Millennial Heartbreak

What did our parents do?

Being a twenty-something in a digital age where information is widespread and communication is instant, this is a question I repeatedly find myself asking.

With the global explosion of smartphones and digitized, well — everything, it’s no surprise that our social lives have followed a similar norm of impulsivity, convenience, and temptation to document for the sake of a favorable image.

Social media platforms have become branches upon which users can extend themselves into a world that expands beyond immediate proximity. Every experience, friendship, and relationship is documented so that not only those involved can experience it, but one can share their experiences with their digital circle.

I bring up this question of “What did our parents do?” most often in the context of heartbreak.

Heartbreak comes in many forms and none of it feels good. Whether it be a dramatic split or a peaceful departure, heartbreak is something that attacks every aspect of our egos and rattles what our lives looked before. Although breakups and broken hearts are nothing new, this disturbance of ego presents a problematic clash for our digital selves.

A breakup is something that used to be a painful moment in time. But now it’s something to be reminded of, edited, and readjusted for the public. By using platforms that publicly share personal interests and activities, we subject ourselves not only to the initial pain of a breakup, but to the small kicks to the heart that follow us thereafter. 

There’s the moment you realize your ex unfollowed you on Instagram. Kick.

The moment you see that they like and/or follow a new, attractive person. Huge kick.

The moment you feared the most, when they post a photo with someone — not you —to show the world that they have moved on. Not only does this kick you in the heart, it can cause a total relapse that digs up and un-stitches whatever progress you’ve made with the initial wound, one that’s said to only heal with time.

So that is the problem: time.

As millennials we participate in not just one, but two relative time zones. We subject ourselves to a type of pain that was not nearly as accessible or even imaginable to our parents. Think of it this way — you’re here, in real time. You take a break from real time to scroll through Instagram. You see something upsetting and you are no longer in real time, but in a time that has backtracked. Suddenly you are lost in a different space, one that makes you feel like you’ve regressed more than you’ve progressed. Before you know it, you’ve lost minutes, maybe, if whatever you saw was triggering enough, you lose your whole day.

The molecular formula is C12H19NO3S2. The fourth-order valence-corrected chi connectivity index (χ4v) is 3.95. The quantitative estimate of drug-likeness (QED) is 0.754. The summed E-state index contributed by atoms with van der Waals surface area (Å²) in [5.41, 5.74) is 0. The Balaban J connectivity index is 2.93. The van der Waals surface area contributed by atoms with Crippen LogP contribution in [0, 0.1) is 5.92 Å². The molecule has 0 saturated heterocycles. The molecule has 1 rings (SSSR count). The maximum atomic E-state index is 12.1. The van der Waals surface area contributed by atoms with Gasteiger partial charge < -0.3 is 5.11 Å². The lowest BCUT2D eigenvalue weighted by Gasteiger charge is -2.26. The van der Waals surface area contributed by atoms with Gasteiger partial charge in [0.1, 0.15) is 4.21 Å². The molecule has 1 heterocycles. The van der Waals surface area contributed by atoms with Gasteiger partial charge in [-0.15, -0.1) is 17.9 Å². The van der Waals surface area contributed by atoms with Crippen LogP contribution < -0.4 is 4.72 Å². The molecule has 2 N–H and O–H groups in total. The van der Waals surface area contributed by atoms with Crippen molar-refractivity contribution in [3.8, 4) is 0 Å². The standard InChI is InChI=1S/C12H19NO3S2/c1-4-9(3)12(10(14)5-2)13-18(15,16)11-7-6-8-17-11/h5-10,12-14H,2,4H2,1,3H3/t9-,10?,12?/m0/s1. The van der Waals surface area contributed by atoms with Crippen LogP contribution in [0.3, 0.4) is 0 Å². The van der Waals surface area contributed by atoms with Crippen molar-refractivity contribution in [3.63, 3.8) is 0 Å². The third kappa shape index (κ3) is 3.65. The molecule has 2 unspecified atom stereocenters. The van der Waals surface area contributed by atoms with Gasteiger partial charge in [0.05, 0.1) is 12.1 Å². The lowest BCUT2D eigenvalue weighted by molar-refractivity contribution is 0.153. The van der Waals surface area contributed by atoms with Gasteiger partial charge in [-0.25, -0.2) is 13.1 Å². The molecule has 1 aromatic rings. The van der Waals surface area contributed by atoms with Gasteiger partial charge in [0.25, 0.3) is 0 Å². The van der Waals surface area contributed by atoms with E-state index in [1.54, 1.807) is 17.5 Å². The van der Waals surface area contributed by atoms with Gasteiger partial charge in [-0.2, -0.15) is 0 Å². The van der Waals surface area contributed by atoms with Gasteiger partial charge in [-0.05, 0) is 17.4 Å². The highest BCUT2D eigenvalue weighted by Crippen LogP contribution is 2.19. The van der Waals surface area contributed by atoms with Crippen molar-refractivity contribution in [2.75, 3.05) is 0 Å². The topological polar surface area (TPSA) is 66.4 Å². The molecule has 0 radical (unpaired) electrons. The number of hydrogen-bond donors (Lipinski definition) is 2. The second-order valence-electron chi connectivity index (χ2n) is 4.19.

And here’s another problem: the only thing that makes it better is proving to everyone else that time wasn’t actually spent obsessing over what they posted.

So you, in turn, post a story to show that you’re out, having a good time. Or post a photo to show you got a new outfit, met a new friend. And this makes us feel better only momentarily as we feel validated in our willfulness to “move on” and “have fun,” but doesn’t acknowledge the root of the very unique sadness that comes from looking at photos or content that is painful to our hearts.

We need more love, not “likes.” This different time zone that exists within social media is not a satisfying alternative to real time, and often takes time away from actually thinking or feeling and gives to posting and showing.

The overwhelming sadness and loss that accompanies a broken heart is something as old as humans themselves. Evidenced from Homer to Tolstoy to every pair of eyes sunk in a phone, heartbreak is an inexplicable feeling that continues to be both profound and unbearable. It is an inevitable aspect of what it means to love someone who is only part of your story, not all of it.

So, what did our parents do?

Not this. They felt the same things, but they experienced sadness in real time and didn’t split it with this virtual time zone. There is something powerful in embracing a certain kind of melancholy head on, with full force, rather than numb it with temporary fixes.

Your ex unfollowed you? That doesn’t mean they will forget you.

They posted a picture with their new significant other? That doesn’t mean you were nothing.

With so many different mediums to check in on those who have left our lives, it can be difficult to keep our heads clear of self-doubt and false valuing of every relationship. It goes without saying that this new layer of heartbreak is somewhat unavoidable as our social lives continue to be even more intertwined with technology. I’m the first to say that I have fully appreciated and engaged in the ways social media has allowed me to share, connect, and reflect. I recognize both the beneficial and harmful assets of living in two time zones, but what I mostly realized is the importance of putting my real time and my real self first — not my Instagram self. I have vowed to listen to my heart and what I need in every moment before being quick to show the world that I’m doing #great.

I vow to tend to my heart with care and consideration to what it needs before falling deeper into a time zone that not only doesn’t exist, but doesn’t love back.



First two photos by Maria del Carmen and the following two by Jairo Granados.